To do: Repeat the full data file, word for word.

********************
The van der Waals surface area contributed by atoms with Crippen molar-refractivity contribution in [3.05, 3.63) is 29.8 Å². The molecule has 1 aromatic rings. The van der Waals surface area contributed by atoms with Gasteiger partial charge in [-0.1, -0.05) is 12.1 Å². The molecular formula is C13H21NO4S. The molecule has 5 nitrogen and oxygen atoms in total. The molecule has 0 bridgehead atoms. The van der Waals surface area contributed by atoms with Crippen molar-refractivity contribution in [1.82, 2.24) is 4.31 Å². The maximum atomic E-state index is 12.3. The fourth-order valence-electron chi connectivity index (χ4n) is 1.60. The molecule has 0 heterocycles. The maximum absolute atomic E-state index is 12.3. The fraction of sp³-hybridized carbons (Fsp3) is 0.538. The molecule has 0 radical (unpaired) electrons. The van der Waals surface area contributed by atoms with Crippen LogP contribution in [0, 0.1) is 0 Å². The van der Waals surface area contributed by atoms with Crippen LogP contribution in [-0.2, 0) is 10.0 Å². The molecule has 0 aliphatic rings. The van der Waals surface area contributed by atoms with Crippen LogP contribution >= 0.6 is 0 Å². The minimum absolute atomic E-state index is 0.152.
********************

The van der Waals surface area contributed by atoms with Crippen molar-refractivity contribution in [3.05, 3.63) is 29.8 Å². The molecule has 1 aromatic rings. The van der Waals surface area contributed by atoms with Gasteiger partial charge in [-0.1, -0.05) is 12.1 Å². The molecular formula is C13H21NO4S. The molecule has 5 nitrogen and oxygen atoms in total. The molecule has 0 bridgehead atoms. The van der Waals surface area contributed by atoms with Crippen molar-refractivity contribution in [1.82, 2.24) is 4.31 Å². The maximum atomic E-state index is 12.3. The fourth-order valence-electron chi connectivity index (χ4n) is 1.60. The molecule has 0 heterocycles. The maximum absolute atomic E-state index is 12.3. The fraction of sp³-hybridized carbons (Fsp3) is 0.538. The molecule has 0 radical (unpaired) electrons. The van der Waals surface area contributed by atoms with Crippen LogP contribution in [0, 0.1) is 0 Å². The van der Waals surface area contributed by atoms with Crippen LogP contribution in [-0.2, 0) is 10.0 Å². The molecule has 0 aliphatic rings. The van der Waals surface area contributed by atoms with Crippen LogP contribution >= 0.6 is 0 Å². The minimum absolute atomic E-state index is 0.152.